New study links nose temperature and immune response


Dear Doctors: I heard there’s finally a good answer for why people get more colds in winter than in the summer. The idea that it’s because we’re indoors more in winter never made sense because we’re indoors a lot in the summertime, too. Is there something about winter that viruses like?

Dear Reader: The United States is in the midst of what is being called a “tripledemic,” with not only cases of the flu surging nationwide, but also COVID-19 and respiratory syncytial virus, or RSV. And as happens each year, this increase in viral respiratory illness coincided with the onset of colder weather. The exact reason for this seasonal ebb and flow has long been a mystery and is a subject of ongoing debate.

You’re correct that a prominent theory focuses on the increased amount of time people spend indoors during this time of year. Respiratory illnesses during the warmer months are unusual enough that they are often labeled with the season. Get sick in July, and it’s a “summer cold” or the “summer flu.” However, infrequent though they may be, those summer bouts of the cold and the flu are proof that respiratory viruses are always with us. So, what’s going on?

The closer quarters of wintertime living do, in fact, contribute to an increase in viral transmission. However, that doesn’t explain the initial wave of illness that kicks off the start of the flu season each year. New research suggests the cause may be found within the human nose -- specifically, that colder temperatures have an adverse effect on the efficacy of the immune response that takes place inside of the nose.

The study, from researchers at Massachusetts Eye and Ear hospital and Northeastern University, appeared last December in the Journal of Allergy and Clinical Immunology. According to their findings, a crucial frontline immune response, which occurs within the nasal passages, becomes significantly less effective when the nose itself gets cold. At issue are microscopic structures known as extra-cellular vesicles, or EVs. In the presence of certain threats, including bacteria and some respiratory viruses, billions of EVs are released into the mucus of the nose. There, they surround and kill the invaders.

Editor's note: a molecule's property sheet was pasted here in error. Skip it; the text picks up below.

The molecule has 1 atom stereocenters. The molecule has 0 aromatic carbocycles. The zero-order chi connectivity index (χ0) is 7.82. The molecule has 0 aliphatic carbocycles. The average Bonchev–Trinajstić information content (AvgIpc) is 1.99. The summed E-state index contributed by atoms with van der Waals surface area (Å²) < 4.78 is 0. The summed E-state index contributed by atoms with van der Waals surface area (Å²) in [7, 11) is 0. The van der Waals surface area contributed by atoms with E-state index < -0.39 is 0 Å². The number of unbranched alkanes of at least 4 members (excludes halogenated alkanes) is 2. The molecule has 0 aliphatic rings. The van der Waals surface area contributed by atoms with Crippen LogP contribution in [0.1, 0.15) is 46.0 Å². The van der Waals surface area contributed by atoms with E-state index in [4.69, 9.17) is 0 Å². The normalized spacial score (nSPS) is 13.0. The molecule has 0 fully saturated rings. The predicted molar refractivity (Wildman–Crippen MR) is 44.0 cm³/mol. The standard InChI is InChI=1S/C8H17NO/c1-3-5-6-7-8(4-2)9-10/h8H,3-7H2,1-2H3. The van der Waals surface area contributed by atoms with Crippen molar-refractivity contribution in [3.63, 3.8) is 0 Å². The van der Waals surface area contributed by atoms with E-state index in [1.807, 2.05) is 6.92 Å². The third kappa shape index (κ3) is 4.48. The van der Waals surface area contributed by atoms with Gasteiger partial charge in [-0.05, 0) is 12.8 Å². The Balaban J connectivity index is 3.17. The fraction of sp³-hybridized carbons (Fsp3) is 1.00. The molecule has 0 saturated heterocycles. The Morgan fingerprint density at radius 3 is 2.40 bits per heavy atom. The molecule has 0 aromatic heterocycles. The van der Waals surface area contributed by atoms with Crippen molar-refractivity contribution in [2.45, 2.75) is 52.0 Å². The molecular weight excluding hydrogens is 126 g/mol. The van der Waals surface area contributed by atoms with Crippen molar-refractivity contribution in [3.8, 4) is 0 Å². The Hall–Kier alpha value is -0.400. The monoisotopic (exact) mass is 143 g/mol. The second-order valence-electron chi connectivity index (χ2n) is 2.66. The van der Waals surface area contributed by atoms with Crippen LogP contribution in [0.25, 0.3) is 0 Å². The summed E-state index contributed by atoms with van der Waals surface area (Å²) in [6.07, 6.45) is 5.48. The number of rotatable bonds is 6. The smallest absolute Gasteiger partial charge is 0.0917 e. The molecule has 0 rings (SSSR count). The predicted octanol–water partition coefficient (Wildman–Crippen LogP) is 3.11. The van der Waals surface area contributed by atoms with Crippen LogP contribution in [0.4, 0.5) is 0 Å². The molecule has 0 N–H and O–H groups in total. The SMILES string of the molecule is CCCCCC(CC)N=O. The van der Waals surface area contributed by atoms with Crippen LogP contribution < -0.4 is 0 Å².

According to this new research, a decrease of just 9 degrees Fahrenheit in the tissue temperature of the nasal passages cut the number of EVs available to respond to a threat by more than 40%. The colder temperature also caused changes to the composition of the EVs that reduced their efficacy. The researchers theorize that all of this hampers the body’s ability to fight off respiratory viruses and leads to the annual winter surge.

Elizabeth Ko, MD and Eve Glazier, MD

We can’t change the weather, but we can protect ourselves. This includes an annual flu shot, which this year is proving to be a good match to the circulating virus. (And no, it’s not too late to get one.) The masks so many of us have stockpiled are also a useful tool. Not only do they offer a physical barrier against the airborne droplets that can carry viral particles, but they also create a warm microclimate. This can help keep the nose’s immune defenses in fighting form.

(Send your questions to [email protected], or write: Ask the Doctors, c/o UCLA Health Sciences Media Relations, 10960 Wilshire Blvd., Suite 1955, Los Angeles, CA, 90024. Owing to the volume of mail, personal replies cannot be provided.)